Now, under normal circumstances, my inner scientist would want to change no more than one thing at a time. Well, okay, in the interests of full disclosure, I’ll admit that my inner scientist DID want to change only one thing at a time. However, since I didn’t have unlimited bacon, potatoes and leeks, nor did I want to be eating pizza for the rest of my days, my inner “wants good food, now” person1 overruled my inner scientist, and insisted we listen to Bill2.
So, for Potato-Leek Pizza v2.03, that’s what we did. Bill suggested a few things. The thing he was most insistent on was that we pre-bake the crust some. He said he didn’t see how, especially since we weren’t working on a pizza stone with a pizza peel (only one of which we own), the crust would cook at all in the original recipe. Based on this, we baked the crust at 500F for about 15 minutes. This was based on a gut-feeling, because the crust never lost the “doughy” look.
The second thing Bill suggested was to use some other form of mozzarella. Basically, he said (repeatedly) that while fresh mozzarella is delicious, he feels like it’s a waste to cook it, because it loses most of its “freshness” quickly in such an application. He says it’s still a bit more tasty, but not enough to warrant the added cost.
So, he said that we should look for either “supermarket” mozzarella (what Pioneer Woman calls “not fresh”) or fresh mozzarella that wasn’t packed in water (which is what he wanted to compromise on). The market near us only had “supermarket” mozzarella and water-packed mozzarella, so we went with the former.
In both cases, we made slightly less pizza than she did. Our pizza pans must be smaller than hers. We used one leek in both cases, and both times we had leftover thin-sliced potatoes. Unfortunately, the second time around, we were a little light on leeks. It still worked out okay.
Oh, man. The original recipe was worthless, consumption-wise. We each had about a quarter of the pizza for dinner, and ate it with forks and knives. Then we agreed to scrape the toppings off the crust, ditch the crust and use the topping in eggs. Bill made some fast and killer omelets the next couple of days.
The second pizza was far better, but still not great. I was so disappointed. I want Pioneer Woman’s recipes to knock me off my feet in reality as much as the do when I’m drooling over them while reading her website or cookbooks. At least v2.0 was nicely dry, and could be eaten with a hand, and we kept it as a pizza for leftovers. Bill had v2.0 and said it was a great deal better reheated than fresh. I also fed our friend Jessie v2.0 reheated, and she loved it. I had a bite of hers, and was still pretty indifferent to the pizza.
There was one problem they shared: the potatoes never cooked. Until this pizza, I’ve never had raw potatoes. I’ve heard of others eating potatoes raw, but it wasn’t something we consumed in my family. And, just to be “fair and balanced”, I’ve also heard that raw potatoes are, effectively, indigestible by the human digestive tract.
Whether they are indigestible or not, I certainly found them unpalatable. Reheating the slices took some of the edge off, but not enough as far as I am concerned.
However, having a bunch of bacon grease (because you didn’t follow directions and remember to pour off the excess before cooking the leeks; but at least you decided to drain the leeks, further not following directions) and a bunch of paper-thin potato slices did allow us to experiment in the realm of home-made potato chips. Dang! Good stuff. Doesn’t have the slightest shelf-life, but that’s probably a good thing. Our efforts to eat better would be seriously thrown off if we had home-made, bacon grease potato chips that last like Frito-Lay’s potato chips last.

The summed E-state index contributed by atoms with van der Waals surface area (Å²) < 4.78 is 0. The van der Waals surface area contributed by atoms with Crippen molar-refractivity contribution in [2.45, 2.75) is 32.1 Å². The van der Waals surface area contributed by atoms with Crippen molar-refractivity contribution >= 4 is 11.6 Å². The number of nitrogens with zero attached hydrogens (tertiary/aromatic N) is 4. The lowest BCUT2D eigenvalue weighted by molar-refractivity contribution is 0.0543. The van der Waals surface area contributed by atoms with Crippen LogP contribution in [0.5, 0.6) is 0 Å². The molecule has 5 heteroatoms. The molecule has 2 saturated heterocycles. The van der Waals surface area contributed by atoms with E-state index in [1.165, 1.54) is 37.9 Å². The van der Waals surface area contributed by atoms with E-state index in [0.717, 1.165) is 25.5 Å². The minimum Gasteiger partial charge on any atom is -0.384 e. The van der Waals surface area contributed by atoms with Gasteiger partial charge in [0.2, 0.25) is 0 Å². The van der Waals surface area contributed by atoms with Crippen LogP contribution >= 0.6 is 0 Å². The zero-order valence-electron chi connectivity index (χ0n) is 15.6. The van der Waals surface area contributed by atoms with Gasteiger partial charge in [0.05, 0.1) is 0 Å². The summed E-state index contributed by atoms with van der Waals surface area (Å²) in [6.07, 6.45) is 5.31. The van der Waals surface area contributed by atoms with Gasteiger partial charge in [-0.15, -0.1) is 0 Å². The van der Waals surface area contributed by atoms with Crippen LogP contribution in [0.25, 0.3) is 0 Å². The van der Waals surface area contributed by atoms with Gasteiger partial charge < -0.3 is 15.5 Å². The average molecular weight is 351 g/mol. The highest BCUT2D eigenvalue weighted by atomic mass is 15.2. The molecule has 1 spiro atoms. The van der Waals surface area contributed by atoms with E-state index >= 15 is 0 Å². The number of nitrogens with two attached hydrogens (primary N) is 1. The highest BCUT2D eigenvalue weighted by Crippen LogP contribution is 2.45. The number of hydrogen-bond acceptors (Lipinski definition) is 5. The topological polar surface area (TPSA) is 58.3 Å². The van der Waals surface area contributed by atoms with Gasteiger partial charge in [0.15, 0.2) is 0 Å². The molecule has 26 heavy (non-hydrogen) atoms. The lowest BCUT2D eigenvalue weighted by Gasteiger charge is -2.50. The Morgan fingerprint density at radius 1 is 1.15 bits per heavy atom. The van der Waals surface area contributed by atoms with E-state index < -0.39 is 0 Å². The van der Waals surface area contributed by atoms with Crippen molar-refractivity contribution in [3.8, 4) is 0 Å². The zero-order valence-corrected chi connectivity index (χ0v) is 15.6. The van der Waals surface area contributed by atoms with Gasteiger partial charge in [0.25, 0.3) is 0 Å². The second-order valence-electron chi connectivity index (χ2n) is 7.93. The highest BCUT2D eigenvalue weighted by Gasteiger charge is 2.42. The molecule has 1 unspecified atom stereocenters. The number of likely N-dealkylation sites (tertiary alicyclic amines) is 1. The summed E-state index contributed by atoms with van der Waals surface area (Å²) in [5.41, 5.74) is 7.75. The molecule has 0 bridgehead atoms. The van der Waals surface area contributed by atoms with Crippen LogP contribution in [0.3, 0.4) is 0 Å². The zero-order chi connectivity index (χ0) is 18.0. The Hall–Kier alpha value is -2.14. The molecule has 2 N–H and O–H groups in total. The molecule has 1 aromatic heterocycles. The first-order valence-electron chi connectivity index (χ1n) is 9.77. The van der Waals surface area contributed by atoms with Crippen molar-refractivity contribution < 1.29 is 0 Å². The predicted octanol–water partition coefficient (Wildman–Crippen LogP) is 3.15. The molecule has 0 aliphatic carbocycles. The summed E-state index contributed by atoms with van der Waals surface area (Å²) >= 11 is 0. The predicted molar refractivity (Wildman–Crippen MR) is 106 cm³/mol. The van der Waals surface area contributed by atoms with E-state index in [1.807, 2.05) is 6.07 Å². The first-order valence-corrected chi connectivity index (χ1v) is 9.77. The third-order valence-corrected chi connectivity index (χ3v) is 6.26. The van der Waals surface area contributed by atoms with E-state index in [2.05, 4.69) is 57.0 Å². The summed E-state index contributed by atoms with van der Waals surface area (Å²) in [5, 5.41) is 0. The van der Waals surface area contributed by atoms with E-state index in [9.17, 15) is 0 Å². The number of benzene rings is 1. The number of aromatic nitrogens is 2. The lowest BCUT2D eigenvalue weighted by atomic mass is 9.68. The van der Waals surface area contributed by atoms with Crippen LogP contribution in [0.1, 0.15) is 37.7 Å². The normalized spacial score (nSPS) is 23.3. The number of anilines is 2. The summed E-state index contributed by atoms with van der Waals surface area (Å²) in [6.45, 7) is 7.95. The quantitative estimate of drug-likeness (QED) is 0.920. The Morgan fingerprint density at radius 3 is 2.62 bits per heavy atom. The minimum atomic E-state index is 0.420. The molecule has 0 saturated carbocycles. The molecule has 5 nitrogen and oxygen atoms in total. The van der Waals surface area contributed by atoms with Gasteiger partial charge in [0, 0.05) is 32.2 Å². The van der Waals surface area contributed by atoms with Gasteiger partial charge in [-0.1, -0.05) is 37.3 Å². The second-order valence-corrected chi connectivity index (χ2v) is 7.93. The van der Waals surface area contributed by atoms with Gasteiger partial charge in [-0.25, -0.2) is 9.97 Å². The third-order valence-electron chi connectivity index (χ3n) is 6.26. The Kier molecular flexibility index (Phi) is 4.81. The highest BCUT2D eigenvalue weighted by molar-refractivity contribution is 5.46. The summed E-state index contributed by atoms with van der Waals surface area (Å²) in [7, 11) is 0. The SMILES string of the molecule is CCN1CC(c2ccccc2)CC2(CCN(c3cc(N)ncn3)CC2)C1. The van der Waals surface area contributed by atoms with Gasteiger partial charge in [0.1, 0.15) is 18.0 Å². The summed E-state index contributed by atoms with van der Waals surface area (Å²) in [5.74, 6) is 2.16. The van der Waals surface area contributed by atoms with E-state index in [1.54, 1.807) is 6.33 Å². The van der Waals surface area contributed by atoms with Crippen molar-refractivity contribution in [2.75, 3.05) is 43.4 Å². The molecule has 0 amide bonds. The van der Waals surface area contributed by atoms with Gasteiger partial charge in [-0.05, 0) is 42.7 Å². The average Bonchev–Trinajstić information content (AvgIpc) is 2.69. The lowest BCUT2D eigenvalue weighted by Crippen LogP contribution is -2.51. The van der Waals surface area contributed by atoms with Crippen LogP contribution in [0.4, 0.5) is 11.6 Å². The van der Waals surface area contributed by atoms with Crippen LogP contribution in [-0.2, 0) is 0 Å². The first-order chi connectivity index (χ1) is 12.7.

I mentioned in the introduction to this post that this recipe seemed tailor made for this contest. While I mean that, I also realized that it was a bit of a weird choice.
That “weird choice” rang a little bell in my head. One that’s been sounding, on occasion, for awhile. Namely this: I am slowly but surely (and publicly) trying to pull my family out of the conventional agriculture system, and Pioneer Woman’s living is made there. I’ve spent some time reflecting on it over the months, and I particularly did as I contemplated what to make for this contest. This last set of “notes” is about how I came to choose one of her recipes to showcase local, winter foods.
I don’t feel there’s a discrepancy between my love (as it were) of Pioneer Woman and my desire to pull out of the system that supports her. However, I have often wondered if my readers ever consider those two facts while reading my blog, and what their thoughts are if they do. For all I know, no one but me has ever blinked at it.
It is simply this. Buying her recipes and reading her blog do not require I buy into the system that her family works in. Furthermore, I feel it’s important to support a venture I get so much enjoyment from, namely her blog and her cookbook.
In the end, almost all cookbooks presume purchasing from the conventional system. It is, after all, called “conventional” for a reason. I don’t, personally, have any desire to (as someone said to me yesterday), throw the baby out with the bathwater. If we find ways to do so, we can marry things we love from a variety of sources, and that might be exactly the way to bring people together. In my case, I hope it’s one of the ways I stay honest with myself, you all, and my family and friends.
1 I don’t know what to call this person.
2 Bill is the far better cook in this relationship, despite the evidence on this blog that implies he never cooks. He actually cooks rarely, due to time constraints related to his job, but he’s awesome at it. Furthermore, if you see someone’s body part in this entry, it’s totally Bill’s body part. He did more than half of the prep of this recipe. Though, in this case, it’s probably because he wanted to play with MY mandoline.
3 No, Bill, it’s not v1.1 or even 1.5 or any variant of 1.x. If you’d just let my inner scientist win, though, it could have been.
4 In full honesty, there was a moment when we were hungry, had bacon grease and thin potato slices. We made potato chips. Both times. So, so tasty, but eat ‘em all right away. They aren’t good after an hour or more. Trust me.